Reservoir Watch Winter 2019-20

John ChurchHoover Sailing Club, Leadline, Leadline Club News

What’s up with the Hoover water level?

We see the water level go up and down at Hoover, but many of us don’t know much about its normal cycles.  You can see a chart like this one on the US Coast Guard website.

An analyst with the City of Columbus has been good enough to send me daily water level readings at the end of each month for the past several years and I have added that to a base of data that I got several years ago from Jay Huling.  I have data and graphs of the Hoover water level going back to 1955 when the reservoir was first filled.

You can see from the chart that the water level over the past 3 months has gone from a low of just under 880’ to almost 891’.  The normal full level is 894’.  That’s not the depth anywhere, nor is it exactly the elevation above sea level.  It is the elevation above NGVD 1929.  NGVD (National Geodetic Vertical Datum) 1929 is a reference elevation that is roughly based on sea level.  Establishing “sea level” is much more complex than we might think, but once the datum is established it is a consistent “zero” point for other measurements.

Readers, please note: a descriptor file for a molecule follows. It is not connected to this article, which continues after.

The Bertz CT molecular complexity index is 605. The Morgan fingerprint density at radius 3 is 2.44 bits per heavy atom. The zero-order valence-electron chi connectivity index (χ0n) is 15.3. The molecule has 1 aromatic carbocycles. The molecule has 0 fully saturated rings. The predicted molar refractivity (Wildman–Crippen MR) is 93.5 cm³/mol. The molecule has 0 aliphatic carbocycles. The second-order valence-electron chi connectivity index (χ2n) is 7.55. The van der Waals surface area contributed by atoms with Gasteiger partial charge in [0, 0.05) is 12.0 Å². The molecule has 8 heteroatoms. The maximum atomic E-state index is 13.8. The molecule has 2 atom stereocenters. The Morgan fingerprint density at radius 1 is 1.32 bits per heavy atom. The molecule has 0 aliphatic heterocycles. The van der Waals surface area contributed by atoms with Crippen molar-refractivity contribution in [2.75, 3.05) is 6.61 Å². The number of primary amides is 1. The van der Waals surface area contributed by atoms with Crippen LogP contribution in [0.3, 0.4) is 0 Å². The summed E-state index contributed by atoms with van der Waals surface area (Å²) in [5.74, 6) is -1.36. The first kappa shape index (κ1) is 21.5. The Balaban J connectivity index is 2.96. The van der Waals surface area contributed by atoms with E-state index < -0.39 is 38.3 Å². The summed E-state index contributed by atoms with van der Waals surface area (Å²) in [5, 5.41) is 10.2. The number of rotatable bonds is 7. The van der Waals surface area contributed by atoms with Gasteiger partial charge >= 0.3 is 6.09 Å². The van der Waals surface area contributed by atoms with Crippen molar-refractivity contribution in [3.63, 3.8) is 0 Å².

In a normal year, the Hoover water level may vary 10-12 feet throughout the year, starting at 894’ and dipping to 882’ or so by the end of October or November.  In 2010 the water dropped to just below 876’ by mid-November.  This came close to being a problem for docks-out that year.  The end of the concrete ramp is such that if the water level reaches 876’ we can’t get the trailers we far enough into the water to load the dock sections.

Moving the docks in and out as the water level changes is something that the Docks Committee takes care of. When water level changes quickly or when an anchor chain breaks that make the task more difficult. Raft owners also deal with this, although since it is a shared responsibility often the rafts are left aground as the water level drops, sometimes damaging the barrels that keep the rafts afloat.

At the end of last season, the water level had dropped significantly and there was damage evident to a number of rafts at Docks-Out.  Barrels were loose or damaged and leaking.  The end of March will be here soon and time for Docks-In.  Raft owners need to repair any damage to their rafts and have them ready to launch at Docks-In.